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Narcissism (psychology)

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The term narcissism means love of oneself, and refers to the set of character traits concerned with self-admiration, self-centeredness and self-regard. The name was chosen by Sigmund Freud, from the Greek myth of Narcissus, who was doomed to fall in love with his own reflection in a pool of water.

While almost everyone is narcissistic to some degree, certain forms of narcissism can be highly dysfunctional, and are classified as pathologies such as the Narcissistic Personality Disorder and malignant narcissism. Psychopathy, as defined by the PCL-R, also contains a narcissistic factor .

Narcissism as defined by Psychiatry

Narcissism is a term first used in relation to human thought and behavior by the Austrian physician and psychiatrist Sigmund Freud.

Narcissism is a set of character traits concerned with self-admiration, self-centeredness and self-regard.

Everyone has some narcissistic traits. However, narcissism can also manifest in an extreme pathological form in some personality disorders such as Narcissistic Personality Disorder wherein the patient overestimates his abilities and has an excessive need for admiration and affirmation. This may be present to such a degree that it severely damages the person's ability to live a productive or happy life because the traits manifest as severe selfishness and disregard for the needs and feelings of others.

In The Beginning - The Psychoanalysts

Freud

The Austrian physician Sigmund Freud (1856-1939), a neurologist turned psychiatrist, introduced the concept of narcissism in his 1914 essay On Narcissism: An Introduction.

The Freudian Theory of Narcissism

Primary narcissism

In his essay, 'On Narcissism: An Introduction', Freud suggested that exclusive self-love might not be as abnormal as previously thought, and might even be a common component in the human psyche. He argued that narcissism "is the libidinal compliment to the egoism of the instinct of self-preservation", or, more simply, the desire and energy that drives our instinct to survive. He called this: Primary Narcissism.

According to Freud we are not born with a sense of ourselves as individuals, or ego. The ego only develops during infancy and the early part of childhood, as the outside world, usually in the form of parental controls and expectations, intrudes upon primary narcissism, teaching the individual about the nature and standards of his social environment from which he can form the ideal ego, an image of the perfect self towards which the ego should aspire.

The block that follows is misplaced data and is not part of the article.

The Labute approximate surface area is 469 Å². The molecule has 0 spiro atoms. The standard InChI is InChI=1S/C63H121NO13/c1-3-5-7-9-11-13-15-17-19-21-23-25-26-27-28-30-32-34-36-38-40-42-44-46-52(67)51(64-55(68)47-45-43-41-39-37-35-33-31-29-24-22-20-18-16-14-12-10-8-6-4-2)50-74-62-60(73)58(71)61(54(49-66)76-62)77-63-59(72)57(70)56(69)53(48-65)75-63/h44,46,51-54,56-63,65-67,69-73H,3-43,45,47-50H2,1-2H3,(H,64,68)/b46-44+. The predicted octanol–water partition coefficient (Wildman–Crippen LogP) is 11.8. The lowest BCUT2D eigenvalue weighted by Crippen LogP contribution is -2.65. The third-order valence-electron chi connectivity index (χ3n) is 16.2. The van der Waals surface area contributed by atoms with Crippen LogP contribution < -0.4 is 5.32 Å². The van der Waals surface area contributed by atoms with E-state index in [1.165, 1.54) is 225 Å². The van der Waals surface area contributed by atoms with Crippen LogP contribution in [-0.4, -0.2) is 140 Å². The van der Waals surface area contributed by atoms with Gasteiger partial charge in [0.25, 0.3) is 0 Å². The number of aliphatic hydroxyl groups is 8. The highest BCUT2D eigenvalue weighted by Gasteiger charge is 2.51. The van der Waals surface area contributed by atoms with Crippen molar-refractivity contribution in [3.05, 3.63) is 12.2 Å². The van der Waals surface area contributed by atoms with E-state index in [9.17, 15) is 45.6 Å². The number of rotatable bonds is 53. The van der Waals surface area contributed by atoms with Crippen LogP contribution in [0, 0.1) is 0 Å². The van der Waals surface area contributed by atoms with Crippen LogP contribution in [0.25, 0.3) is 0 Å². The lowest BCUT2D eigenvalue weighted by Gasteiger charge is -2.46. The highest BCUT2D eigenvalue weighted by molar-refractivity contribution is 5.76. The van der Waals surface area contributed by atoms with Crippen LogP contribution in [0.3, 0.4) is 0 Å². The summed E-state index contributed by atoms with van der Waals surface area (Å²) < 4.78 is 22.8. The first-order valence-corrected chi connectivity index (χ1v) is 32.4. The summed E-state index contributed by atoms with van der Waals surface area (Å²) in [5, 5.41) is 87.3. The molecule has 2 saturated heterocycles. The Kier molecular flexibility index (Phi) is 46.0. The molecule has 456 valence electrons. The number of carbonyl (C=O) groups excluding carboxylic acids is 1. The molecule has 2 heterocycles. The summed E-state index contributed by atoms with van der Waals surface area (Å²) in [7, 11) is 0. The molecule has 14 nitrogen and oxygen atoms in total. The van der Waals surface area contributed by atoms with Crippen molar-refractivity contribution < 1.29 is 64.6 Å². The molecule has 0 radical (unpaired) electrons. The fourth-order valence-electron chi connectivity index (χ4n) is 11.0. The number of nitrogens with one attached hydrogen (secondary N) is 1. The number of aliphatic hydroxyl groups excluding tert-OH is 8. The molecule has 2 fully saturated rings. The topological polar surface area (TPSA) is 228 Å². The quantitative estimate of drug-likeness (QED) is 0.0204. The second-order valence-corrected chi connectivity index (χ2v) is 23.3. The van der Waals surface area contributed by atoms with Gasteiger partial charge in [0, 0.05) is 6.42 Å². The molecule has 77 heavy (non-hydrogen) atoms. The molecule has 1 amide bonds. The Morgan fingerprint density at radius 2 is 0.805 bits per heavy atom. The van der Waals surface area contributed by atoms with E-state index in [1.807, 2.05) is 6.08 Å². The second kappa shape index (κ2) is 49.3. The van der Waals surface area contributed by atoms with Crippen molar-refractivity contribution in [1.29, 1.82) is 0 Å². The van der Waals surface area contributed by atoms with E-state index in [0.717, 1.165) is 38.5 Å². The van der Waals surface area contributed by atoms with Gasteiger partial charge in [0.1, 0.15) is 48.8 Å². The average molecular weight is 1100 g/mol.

Freud regarded all libidinous drives as fundamentally sexual and suggested that ego libido (libido directed inwards to the self) cannot always be clearly distinguished from object-libido (libido directed to persons or objects outside of ourselves).

An aspect frequently associated with Primary Narcissism appears in an earlier essay, 'Totem and Taboo'. where he describes his observations of children and primitive people, which he called "magical thinking". An example of magical thinking would be believing that you can have an effect on reality by wishing or willpower. This demonstrates a belief in the self as powerful and able to change external realities, which Freud believed was part of normal human development.

Secondary narcissism

According to Freud, secondary narcissism is a pathological condition which occurs when the libido withdraws from objects outside of the self. Freud further claimed that it is an extreme form of the narcissism that is part of all of us.

Narcissism, relationships and self worth

According to Freud, to care for someone is to convert ego-libido into object-libido by giving some self-love to another person, which leaves less ego-libido available for primary narcissism and protecting and nurturing the self. When that affection is returned so is the libido, thus restoring primary narcissism and self worth. Any failure to achieve, or disruption of, this balance causes psychological disturbances. In such a case primary narcissism can only be restored by withdrawing object-libido (also called, object-love), to replenish ego-libido.

According to Freud, as a child grows, and his ego develops, he is constantly giving of his self-love to people and objects, the first of which is usually his mother. This diminished self-love should be replenished by the affection and caring returned to him.

Karen Horney

German physician and psychiatrist Karen Horney (1885-1952) began to develop her own theory of psychoanalysis in the late 1930s. Though acknowledging Freud as the founder of psychoanalysis, she was critical of his work, arguing that personality was shaped mainly by social, cultural, and environmental factors. She felt that Freud was wrong to assume that the relationships, attitudes, and feelings common in his culture and times were largely driven by biological factors and could be applied universally.

Horney saw narcissism quite differently from Freud, Kohut, and other mainstream psychoanalytic theorists in that she did not posit a primary narcissism but saw the narcissistic personality as the product of a certain kind of early environment acting on a certain kind of temperament. For her, narcissistic needs and tendencies are not inherent in human nature.

Narcissism is different from her other major defensive strategies or solutions in that it is not compensatory. Self-idealization is compensatory in her theory, but it differs from narcissism. All of the defensive strategies involve self-idealization, but in the narcissistic solution it tends to be the product of indulgence rather than of deprivation. The narcissist's self-esteem is shaky, however, because it is not based on genuine accomplishments.

Heinz Kohut

Viennese physician and psychiatrist Heinz Kohut, M.D. (1913 - 1981) is best known for his development of Self Psychology, a school of thought within psychodynamic/psychoanalytic theory.

Kohut explored further the implications of Freud's perception of narcissism.

He said that a child will tend to fantasize about having a grandiose self and ideal parents. He claimed that deep down we all retain a belief in our own perfection, and the perfection of anything we are part of, as we mature, grandiosity gives way to self-esteem, and the idealization of the parent become the framework for core values. It is when trauma disrupts this process that the most primitive and narcissistic version of the self remains unchanged. Kohut called this condition Narcissistic Personality Disorder.